Tuesday, 04 January 2011

Ben Franklin Inverted

Written by 

poor leninPoor Lenin’s Almanac: Perverse Leftist Proverbs for Modern Life, by Bruce Walker, Outskirts Press: Denver, Colorado, 2010, 197 pages, paperback, $20.95. Available at Amazon.com.

Bruce Walker has almost turned Ben Franklin and his aphorisms in Poor Richard’s Almanack on their head. Almost. He has taken many of the favorite sayings of our parents and grandparents and — in the voice of today’s amoral socialists — inverted them into what amounts to the operating principles of the modern state and its salaried myrmidons.

The problem is that most of the Anglo-Saxon proverbs he inverts never appeared in Franklin’s original Poor Richard’s Almanack. But the aphorisms he inverts should be familiar to most readers:

To err is human, to forgive divine.

Children should be seen and not heard.

The bigger they are, the harder they fall.

Each of these, according to “Poor Lenin” socialists in today’s world, becomes, respectively:

To err is human, to forgive ideological.

Parents should be seen and not heard.

The bigger they are, the better they are.

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Walker appropriates and reverses the sayings of even political celebrities far more modern than Benjamin Franklin, such as Franklin Delano Roosevelt and Martin Luther King, as well as actual phrases lifted directly from the Bible. The purpose of the book is to illustrate how perverse modern leftist culture has become in recent decades, and how it has warred against all traditional morality that originally produced American freedom.

In a religious vein, Walker’s Poor Lenin proclaims, “Thou shall not commit monogamy.” The book explains why this is virtually a leftist law: “Many social problems are ‘solved’ by a Jewish or Christian married couple who have been happily married for 30 years.... What is the welfare rate for this demographic group?... The traditional, stable, permanent family is the worst nightmare of anyone who would like to run your life.”

One particularly poignant inverted aphorism is the dubious FDR slogan: “The only thing we have to fear is fear itself.”

While the original quote was used to allay Americans’ fears of socialist economic policies that were supposed to rescue America from the Great Depression but actually deepened and extended the depression, the perverse version confected by Walker is a perfect explanation of modern Americans’ misunderstanding of freedom: “The only thing we have to fear is freedom itself.”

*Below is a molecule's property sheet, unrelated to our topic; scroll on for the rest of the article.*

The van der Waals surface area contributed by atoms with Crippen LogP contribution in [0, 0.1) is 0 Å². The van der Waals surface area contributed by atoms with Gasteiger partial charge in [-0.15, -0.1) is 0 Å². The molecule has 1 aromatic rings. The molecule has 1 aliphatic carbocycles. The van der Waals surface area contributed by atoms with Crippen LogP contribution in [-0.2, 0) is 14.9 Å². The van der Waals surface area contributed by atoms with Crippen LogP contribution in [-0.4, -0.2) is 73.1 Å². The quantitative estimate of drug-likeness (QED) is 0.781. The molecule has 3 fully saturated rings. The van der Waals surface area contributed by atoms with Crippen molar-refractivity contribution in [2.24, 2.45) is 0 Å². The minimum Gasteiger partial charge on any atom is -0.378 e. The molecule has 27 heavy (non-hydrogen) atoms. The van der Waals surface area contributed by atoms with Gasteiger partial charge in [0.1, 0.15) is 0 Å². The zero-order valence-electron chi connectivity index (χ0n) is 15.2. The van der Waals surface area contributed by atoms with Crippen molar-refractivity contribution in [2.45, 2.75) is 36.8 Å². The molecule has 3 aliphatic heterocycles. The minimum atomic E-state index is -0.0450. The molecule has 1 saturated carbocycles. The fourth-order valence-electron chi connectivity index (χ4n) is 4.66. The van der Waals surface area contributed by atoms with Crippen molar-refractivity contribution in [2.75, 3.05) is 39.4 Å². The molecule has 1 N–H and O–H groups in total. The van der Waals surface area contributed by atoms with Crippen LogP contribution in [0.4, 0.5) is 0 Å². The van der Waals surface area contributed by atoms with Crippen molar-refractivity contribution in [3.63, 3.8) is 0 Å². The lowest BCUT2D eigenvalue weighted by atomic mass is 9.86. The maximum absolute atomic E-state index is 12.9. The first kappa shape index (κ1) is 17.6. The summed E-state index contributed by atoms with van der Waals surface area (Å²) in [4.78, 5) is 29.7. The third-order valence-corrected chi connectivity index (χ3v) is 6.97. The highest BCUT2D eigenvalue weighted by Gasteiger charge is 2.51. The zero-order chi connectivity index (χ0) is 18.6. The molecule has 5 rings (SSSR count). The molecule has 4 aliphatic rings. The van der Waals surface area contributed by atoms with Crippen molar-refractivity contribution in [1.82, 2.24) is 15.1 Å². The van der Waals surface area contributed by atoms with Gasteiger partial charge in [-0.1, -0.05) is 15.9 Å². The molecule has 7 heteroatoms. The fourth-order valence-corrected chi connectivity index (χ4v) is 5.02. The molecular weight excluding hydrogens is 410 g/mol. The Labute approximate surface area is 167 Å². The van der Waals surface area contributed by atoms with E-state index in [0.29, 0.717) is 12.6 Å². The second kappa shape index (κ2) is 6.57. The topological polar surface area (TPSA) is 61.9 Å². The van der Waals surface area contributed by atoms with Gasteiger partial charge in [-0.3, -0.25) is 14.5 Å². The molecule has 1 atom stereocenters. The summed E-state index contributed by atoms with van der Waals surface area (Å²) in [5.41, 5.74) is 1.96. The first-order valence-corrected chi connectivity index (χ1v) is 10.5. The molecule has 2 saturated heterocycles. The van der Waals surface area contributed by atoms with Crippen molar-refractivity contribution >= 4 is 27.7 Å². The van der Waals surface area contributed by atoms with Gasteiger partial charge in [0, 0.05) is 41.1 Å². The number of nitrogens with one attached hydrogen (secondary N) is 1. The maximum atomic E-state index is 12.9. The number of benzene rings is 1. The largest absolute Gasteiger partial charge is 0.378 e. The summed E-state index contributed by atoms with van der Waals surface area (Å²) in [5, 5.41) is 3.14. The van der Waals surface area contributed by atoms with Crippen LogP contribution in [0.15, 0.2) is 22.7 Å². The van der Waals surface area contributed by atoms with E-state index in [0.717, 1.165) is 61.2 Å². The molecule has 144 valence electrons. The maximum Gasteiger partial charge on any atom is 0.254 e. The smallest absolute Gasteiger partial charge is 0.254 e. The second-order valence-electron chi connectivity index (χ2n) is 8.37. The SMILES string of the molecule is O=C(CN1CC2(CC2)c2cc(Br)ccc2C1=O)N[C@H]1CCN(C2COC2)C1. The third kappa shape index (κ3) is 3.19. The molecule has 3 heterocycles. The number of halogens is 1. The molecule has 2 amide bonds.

Roosevelt spoke of “freedom from” a variety of ills: hunger, poverty, homelessness, healthcare needs, etc. But real freedoms don’t promise delivery of material goods to people who haven’t earned them, since that also means that it imposes a form of slavery upon others who must produce and provide the goods for delivery. “Real Freedom — ‘freedom of’ — includes the chance of personal failure as well as personal success,” Walker writes. “Give more and more power over our lives to Poor Lenin, and he will be able to deliver us through more ‘freedoms from.’”

Walker also lashes out at the lack of integrity of judges on the Supreme Court in recent decades:

Judges, supposedly protecting us from the excesses of government, magically find that the very limited powers of the federal government are, in fact, infinite.... Judges have determined that a black man in America can never be a real person (in Dred Scott), and that public accommodations which are “separate but equal” do not violate the Equal Protection Clause of the Fourteenth Amendment (Plessy v. Ferguson), and then later can routinely uphold invidiously unequal treatment of white people or men as a “remedy” for past wrongs. “The Judge Giveth. The Judge Taketh Away. Blessed is the Name of the Judge.” … Because judges can take plain text and, through legalistic alchemy, transform black into white and white into black, law — always a preserve of rights against abuse — can be turned, instead, into a weapon against the people.

This book is a visit through the sensible mind of Bruce Walker. However, just about everyone will find something to disagree with in this book, and this reviewer is no exception. One such Walker comment is: “Poor Lenin thinks nothing, in time of war, of calling one of our greatest generals, ‘General Betray-us’ or revealing the secrets of how we are winning the war on the front pages of the New York Times or accusing our soldiers (without proof) of razing villages and raping virgins.” There’s a lot to pick apart in that statement. One of our “greatest generals”? Winning the war? Are we even at war at all if Congress refuses to declare it (as the U.S. Constitution requires)? Was there no proof of Abu Ghraib? Of Haditha? Of the WikiLeaks video of American helicopter pilots who knowingly gunned down a wounded man and a good Samaritan who was taking the wounded to a hospital?

“To err is human, to forgive is ideological,” Walker writes of Poor Lenin. Conservatives can’t be forgiven by liberals, Walker notes, but it’s also worth noting that conservatives can certainly forgive each other for their shortcomings.

Ultimately, the personage deemed “Poor Lenin” represents Satan himself. Poor Lenin’s rejection of morality as an objective reality is the proof. And Walker demonstrates that he’s on the side of angels with this book, even if the reader can detect a momentary misstep.